August 21st, 2018
Daily Market Commentary
- Canadian banks will likely report profit gains of as much as 10 percent in the third quarter as four rate increases by the Bank of Canada make consumer and commercial loans more profitable. Canada’s six largest lenders are expected to post average adjusted earnings growth ranging from 7 percent to 10 percent for the fiscal period ended July 31, according to estimates from bank analysts. Royal Bank of Canada, the country’s second-largest lender by assets, kicks off bank earnings on Aug. 22.
- The drought that’s singed Canada’s crops is also taking a bite out of its cattle sector. For the world’s sixth-largest beef exporter, dry conditions are worsening in the heart of cattle country, scorching pastures and sending feed costs soaring. The price of hay in some areas has already doubled, and some ranchers could be forced to sell animals to feedlots early in the coming weeks if the drought persists.
- European shares held steady as traders assessed the effects of a falling dollar, which lifted commodities but tempered expectations for earnings in the region. The euro and pound both jumped as the greenback declined on reports U.S. President Donald Trump lamented the Federal Reserve’s monetary tightening stance. Banks led gains on the Stoxx Europe 600, while the energy sector also advanced as oil continued its gains.
- The dollar dropped with Treasuries on Tuesday after President Donald Trump criticized Federal Reserve interest-rate hikes. U.S. equity futures tracked gains in Europe and Asia, setting the scene for a potential S&P 500 record. Metals broadly advanced. Contracts for the Dow and Nasdaq also rose, but all eyes will be on the S&P 500 Index as it tests the Aug. 7 all-time closing high and equals the longest bull market on record.
- Asian shares extended their advance for a third day on easing concerns over tariff escalation as the U.S. and China get set to resume trade talks. The greenback weakened after President Donald Trump was said to have complained about the Fed rate policy. The MSCI Asia Pacific Index rose 0.4 percent to 163.53 as of 4:30 p.m. in Hong Kong, led by healthcare and technology shares.
- Oil traded near $67 a barrel before weekly oil inventory data in the U.S., where the government is proceeding with further sales of crude from its strategic reserves. Futures in New York were little changed. The U.S. government will offer 11 million barrels of crude from its Strategic Petroleum Reserve as part of a regular draw-down schedule. While the move also comes amid renewed American sanctions against Iran’s oil sales, it’s too small to be intended to compensate, according to BNP Paribas SA. America’s commercial crude inventories are estimated to have fallen last week.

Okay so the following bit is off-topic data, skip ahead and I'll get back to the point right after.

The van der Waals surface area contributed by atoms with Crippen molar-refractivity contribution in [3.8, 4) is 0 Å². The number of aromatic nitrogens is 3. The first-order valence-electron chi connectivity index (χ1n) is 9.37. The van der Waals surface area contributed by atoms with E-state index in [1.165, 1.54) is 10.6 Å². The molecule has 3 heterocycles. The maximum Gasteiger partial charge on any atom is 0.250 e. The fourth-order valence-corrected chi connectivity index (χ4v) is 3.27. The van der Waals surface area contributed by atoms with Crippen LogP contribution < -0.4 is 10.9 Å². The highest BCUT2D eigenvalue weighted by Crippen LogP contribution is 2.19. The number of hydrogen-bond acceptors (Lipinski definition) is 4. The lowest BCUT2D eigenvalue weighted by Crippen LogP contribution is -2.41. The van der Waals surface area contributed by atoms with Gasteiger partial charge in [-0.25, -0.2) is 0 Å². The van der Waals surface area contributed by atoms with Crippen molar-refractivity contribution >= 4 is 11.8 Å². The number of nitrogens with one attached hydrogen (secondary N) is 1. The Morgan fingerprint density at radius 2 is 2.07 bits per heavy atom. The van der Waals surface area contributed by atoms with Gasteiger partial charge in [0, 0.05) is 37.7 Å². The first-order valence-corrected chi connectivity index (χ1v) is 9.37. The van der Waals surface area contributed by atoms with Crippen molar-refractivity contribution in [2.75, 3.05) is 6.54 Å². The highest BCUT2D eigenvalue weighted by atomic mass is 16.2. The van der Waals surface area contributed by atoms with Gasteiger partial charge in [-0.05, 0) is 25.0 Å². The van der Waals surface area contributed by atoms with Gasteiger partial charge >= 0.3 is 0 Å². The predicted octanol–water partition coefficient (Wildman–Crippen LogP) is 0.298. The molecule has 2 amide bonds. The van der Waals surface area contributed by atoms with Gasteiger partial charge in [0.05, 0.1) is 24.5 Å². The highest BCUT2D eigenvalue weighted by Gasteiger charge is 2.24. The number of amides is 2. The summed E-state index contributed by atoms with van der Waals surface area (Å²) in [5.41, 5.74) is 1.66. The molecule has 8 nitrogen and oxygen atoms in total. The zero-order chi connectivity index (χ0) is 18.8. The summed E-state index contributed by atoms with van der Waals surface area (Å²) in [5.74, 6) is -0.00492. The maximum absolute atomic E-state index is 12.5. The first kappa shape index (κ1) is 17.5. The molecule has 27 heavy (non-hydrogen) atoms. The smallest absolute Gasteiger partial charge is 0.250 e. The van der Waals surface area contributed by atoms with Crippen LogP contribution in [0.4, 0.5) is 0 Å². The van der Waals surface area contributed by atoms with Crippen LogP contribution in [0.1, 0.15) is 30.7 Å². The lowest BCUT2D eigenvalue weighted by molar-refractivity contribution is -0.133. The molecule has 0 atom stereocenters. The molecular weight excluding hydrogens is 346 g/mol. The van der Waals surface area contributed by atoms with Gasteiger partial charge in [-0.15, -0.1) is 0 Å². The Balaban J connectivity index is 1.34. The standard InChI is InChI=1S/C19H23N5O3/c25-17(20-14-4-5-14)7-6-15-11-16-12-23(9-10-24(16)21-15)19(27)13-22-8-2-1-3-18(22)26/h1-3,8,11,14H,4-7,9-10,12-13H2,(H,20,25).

- Gold climbs after President Donald Trump complains about Federal Reserve raising interest rates, hurting dollar.
- The U.K. budget surplus in July surged to the biggest since 2000 for the month as tax receipts picked up. The surplus on the month was 2 billion pounds, more than the 1.1 billion pounds predicted by economists, the Office for National Statistics said on Tuesday. The April-July deficit for the financial year so far was 12.8 billion pounds, down more than 8 billion pounds from last year.
- Northwest European liquefied natural gas terminals are for the first time exporting more of the fuel than they are feeding into the region’s pipeline networks. Even with the European benchmark at a record for this time of year, surging demand in Asia to South America means traders are sending ships with the super-chilled gas there instead of supplying utilities at home.
- The U.S. economy looks set to forge ahead as fresh reservoirs of domestic demand carry it past turbulence overseas, keeping the Federal Reserve on course for further interest-rate hikes. Households have more cash to spend than thought, thanks to newly discovered pools of savings and President Donald Trump’s big tax cuts. Firms are ramping up production and rebuilding inventories after running them down by the most since 2009. And government spending finally looks set to swell, after Congress opened the floodgates in March with a $1.3 trillion package.
- Microsoft Corp. warned that cyber-attackers linked to the Russian military are once again targeting American political groups, in a potential attempt to manipulate and disrupt the U.S. midterm elections in November. The shadowy group, known as Strontium, created web domains that mimicked organizations such as the International Republican Institute and Hudson Institute so intended victims would believe they were receiving emails or visiting sites of legitimate organizations, President Brad Smith said in a blog post. Microsoft said it’s sifting through evidence of the group’s intentions after getting a court order to take over those domains, effectively disrupting the hacking campaign.
- Japan’s wireless carriers tumbled in Tokyo after the government’s spokesman said they have room to cut phone bills by about 40 percent, sparking concern that lawmakers will renew a push for greater competition in a sector dominated by three big players. The declines wiped about 1 trillion yen ($9 billion) in market value off the three largest carriers combined after Chief Cabinet Secretary Yoshihide Suga made the comment during a speech in Hokkaido, Japan. He said competition isn’t working at the companies. Kyodo News earlier reported the remarks, which were confirmed by Suga’s office.
- Discount brokers like TD Ameritrade, E*Trade and Charles Schwab may decline after CNBC reported JPMorgan will introduce a digital investing service next week that includes free or discounted trades, a portfolio-building tool and no-fee access to JPMorgan stock research.
- Six HNA Group Co. units have lost about $10 billion in market value since their shares resumed trading in the past few weeks, underscoring persisting concerns about the conglomerate, which is saddled with one of the biggest piles of debt in corporate China. Total losses topped the milestone during early trading in Shanghai and Shenzhen on Tuesday, though they pared back declines to about $9.8 billion as of the midday break. All the units have underperformed their benchmark indexes since the share suspensions, with Hainan HNA Infrastructure Investment Group Co. dropping the most by plunging more than 45 percent in the past seven trading days.